Underneath my posturing, I was a heterosexual young woman who wanted romantic connection as much as anyone else. But my wire-rimmed glasses and baggy camo pants hid this. Despite “Don’t Ask, Don’t Tell,” one colleague inquired if I was gay. Burying the pain of invisibility, I came across as everyone’s snarky sister. If I’d stayed in the Corps any longer than my four-year stint, I would have had bigger leadership roles—and kid-sister vibes wouldn’t have carried much clout.
But the mortuary affairs officer paid me different attention. At first, when he lingered at my phone-cluttered desk, I didn’t notice; I only offered him handheld radios. Soon, he invited me to play late-night chess and drink tea in the base’s small garden. Then the games moved to his plywood-walled room. “Can I be completely unprofessional for a second?” he said one night, having seen me work that sweltering day in a form-fitting T-shirt. “Do you have any idea how sexy you look?”
I compartmentalized my conscience and accepted his advances. Witnessing mortar attacks, KIA reports, and a stream of body bags seemed like a significant basis for a relationship. He gently coached his Marines to perform their gruesome tasks. His room seemed a safe place to discuss my family’s explosions and his father’s beatings and abandonment. Soon we kissed, while stretchers in the outer bay awaited the dead. For a couple of hours at a time, he made me feel seen. And our colleagues’ assumptions about me let our relationship bloom undetected.
At the same time, my troops shared eerily parallel vulnerabilities with me. Sitting on crates behind a switchboard van, testing Iraqi telephone cable, or in my office, I counseled half a dozen men on divorces or breakups—not that I was at all qualified to do so. I began repeating the words of a thrice-married gunnery sergeant: “Just because you have a failed marriage,” he said, “doesn’t make you a failure.”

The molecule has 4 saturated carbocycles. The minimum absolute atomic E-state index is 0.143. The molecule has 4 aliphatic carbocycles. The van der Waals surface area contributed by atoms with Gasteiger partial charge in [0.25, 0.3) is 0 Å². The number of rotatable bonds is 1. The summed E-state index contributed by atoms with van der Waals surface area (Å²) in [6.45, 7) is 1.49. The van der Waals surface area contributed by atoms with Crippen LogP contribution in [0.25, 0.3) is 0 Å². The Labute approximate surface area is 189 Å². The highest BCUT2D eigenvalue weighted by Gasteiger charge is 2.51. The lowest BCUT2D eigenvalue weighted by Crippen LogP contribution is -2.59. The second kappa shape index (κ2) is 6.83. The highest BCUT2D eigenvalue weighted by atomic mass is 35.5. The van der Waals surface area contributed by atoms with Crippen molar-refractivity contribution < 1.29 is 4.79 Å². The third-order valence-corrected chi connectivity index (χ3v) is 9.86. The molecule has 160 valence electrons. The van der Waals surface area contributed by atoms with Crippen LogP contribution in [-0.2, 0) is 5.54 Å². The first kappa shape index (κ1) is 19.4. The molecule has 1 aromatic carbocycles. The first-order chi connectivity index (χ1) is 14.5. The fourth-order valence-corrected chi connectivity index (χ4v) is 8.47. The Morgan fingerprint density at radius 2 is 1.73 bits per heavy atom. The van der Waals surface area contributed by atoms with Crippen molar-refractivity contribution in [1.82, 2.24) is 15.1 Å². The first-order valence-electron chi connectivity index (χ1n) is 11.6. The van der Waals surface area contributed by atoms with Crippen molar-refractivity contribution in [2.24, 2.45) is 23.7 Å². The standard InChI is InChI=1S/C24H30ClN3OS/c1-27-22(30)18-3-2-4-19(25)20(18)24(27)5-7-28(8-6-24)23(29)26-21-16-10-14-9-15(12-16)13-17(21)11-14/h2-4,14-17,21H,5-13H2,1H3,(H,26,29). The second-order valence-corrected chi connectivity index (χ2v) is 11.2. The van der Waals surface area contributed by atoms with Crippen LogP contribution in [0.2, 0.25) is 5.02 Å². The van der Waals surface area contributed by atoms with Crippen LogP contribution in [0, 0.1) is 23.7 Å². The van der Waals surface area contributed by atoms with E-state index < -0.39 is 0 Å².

Still, if caught in an illicit relationship, I could have been charged with conduct “prejudicial to good order and discipline,” according to the Uniform Code of Military Justice.
After a year, I slowly broke contact, in fits and starts; it took several years. I both grieved the loss of him and internalized the toxic code that assigns all blame for affairs to women, judging myself so harshly I contemplated suicide with my service pistol. I’m not alone in directing pain inward; women veterans have a 250 percent higher rate of killing themselves than civilian women. Therapy and friends’ compassion—my own version of hearing “this doesn’t make you a failure”—helped me recover.
But in the recent shadow of the #MeToo movement, I felt nagging doubts about the decade-old story I’d told myself about my deployment. In our second month in Iraq, when I was sick and he gave me a thermos of soup, was he grooming me? When he’d volleyed dirty jokes in the chow hall, was that harassment? When I lost patience, and he’d simply replied, “But you keep coming back,” was he calling out my complicity, or gaslighting me? When I found out he’d hit on a friend of mine, I hadn’t considered whether he was a serial predator. Though he claimed he loved me, maybe he was just a really good liar. I’ll never know.
Perspectives can change over a lifetime. After much self-examination, and with immense respect for #MeToo survivors, I own my choice to plaster over the gendered shame I felt with an illicit relationship. As lopsided as a romance between a 37-year-old and 24-year-old may appear, I did not feel coerced. Between self-judgment and secrecy lay pinpoints of joy. I view my choices’ context as a triple bind: feminine shame at appearing undesirable, combined with male-coded shame of dishonor, which resulted directly from claiming feminine sexual power. Amid these zero-sum dynamics, there exists no winning path for straight women in a hypermasculine culture. If I’m completely honest, risking shame for an affair feels more satisfying than claiming victimhood, because it lets me feel a measure of agency.
Only after writing about my experiences did I discover how common it was to feel shame at gender nonconformity, invisibility, and illicit relationships. Former colleagues who’d faced similar situations offered support—and thanks. Coming clean about this little-acknowledged undercurrent of military life was worth it to help others feel less alone.
Upstairs in that hotel room on a chilly November night, I thought I had to seek love in secret. But even macho Marines can embody tenderness; watching members of the mortuary affairs platoon in action taught me that. Paradoxically, acknowledging our need for authentic connection gives us the power for which we’ve searched all along.